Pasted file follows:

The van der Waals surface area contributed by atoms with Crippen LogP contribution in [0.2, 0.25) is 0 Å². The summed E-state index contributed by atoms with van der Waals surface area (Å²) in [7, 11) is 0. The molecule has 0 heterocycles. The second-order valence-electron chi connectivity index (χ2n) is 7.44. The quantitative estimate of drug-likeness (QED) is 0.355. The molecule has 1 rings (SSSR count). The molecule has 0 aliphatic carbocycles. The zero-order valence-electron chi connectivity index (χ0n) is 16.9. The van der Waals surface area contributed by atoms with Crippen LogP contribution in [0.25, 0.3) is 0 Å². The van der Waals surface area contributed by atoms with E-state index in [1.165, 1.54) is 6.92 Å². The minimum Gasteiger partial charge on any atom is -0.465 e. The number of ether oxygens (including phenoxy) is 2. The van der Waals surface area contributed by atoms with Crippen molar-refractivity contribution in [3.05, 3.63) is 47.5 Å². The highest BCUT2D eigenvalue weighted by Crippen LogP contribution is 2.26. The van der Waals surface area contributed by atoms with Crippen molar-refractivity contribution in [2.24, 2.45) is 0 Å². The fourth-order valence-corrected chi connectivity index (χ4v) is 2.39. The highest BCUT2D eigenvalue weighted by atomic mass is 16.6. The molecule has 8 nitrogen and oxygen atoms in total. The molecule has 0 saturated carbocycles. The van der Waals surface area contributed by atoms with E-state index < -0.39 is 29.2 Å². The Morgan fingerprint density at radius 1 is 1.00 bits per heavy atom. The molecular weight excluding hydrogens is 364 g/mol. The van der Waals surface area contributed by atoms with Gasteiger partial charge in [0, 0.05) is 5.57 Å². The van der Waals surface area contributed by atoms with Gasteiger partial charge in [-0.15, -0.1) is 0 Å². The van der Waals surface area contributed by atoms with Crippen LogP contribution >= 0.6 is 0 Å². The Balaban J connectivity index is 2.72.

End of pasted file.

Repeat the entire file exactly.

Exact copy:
The van der Waals surface area contributed by atoms with Crippen LogP contribution in [0.2, 0.25) is 0 Å². The summed E-state index contributed by atoms with van der Waals surface area (Å²) in [7, 11) is 0. The molecule has 0 heterocycles. The second-order valence-electron chi connectivity index (χ2n) is 7.44. The quantitative estimate of drug-likeness (QED) is 0.355. The molecule has 1 rings (SSSR count). The molecule has 0 aliphatic carbocycles. The zero-order valence-electron chi connectivity index (χ0n) is 16.9. The van der Waals surface area contributed by atoms with Crippen LogP contribution in [0.25, 0.3) is 0 Å². The van der Waals surface area contributed by atoms with E-state index in [1.165, 1.54) is 6.92 Å². The minimum Gasteiger partial charge on any atom is -0.465 e. The number of ether oxygens (including phenoxy) is 2. The van der Waals surface area contributed by atoms with Crippen molar-refractivity contribution in [3.05, 3.63) is 47.5 Å². The highest BCUT2D eigenvalue weighted by Crippen LogP contribution is 2.26. The van der Waals surface area contributed by atoms with Crippen molar-refractivity contribution in [2.24, 2.45) is 0 Å². The fourth-order valence-corrected chi connectivity index (χ4v) is 2.39. The highest BCUT2D eigenvalue weighted by atomic mass is 16.6. The molecule has 8 nitrogen and oxygen atoms in total. The molecule has 0 saturated carbocycles. The van der Waals surface area contributed by atoms with E-state index < -0.39 is 29.2 Å². The Morgan fingerprint density at radius 1 is 1.00 bits per heavy atom. The molecular weight excluding hydrogens is 364 g/mol. The van der Waals surface area contributed by atoms with Gasteiger partial charge in [0, 0.05) is 5.57 Å². The van der Waals surface area contributed by atoms with Gasteiger partial charge in [-0.15, -0.1) is 0 Å². The van der Waals surface area contributed by atoms with Crippen LogP contribution >= 0.6 is 0 Å². The Balaban J connectivity index is 2.72.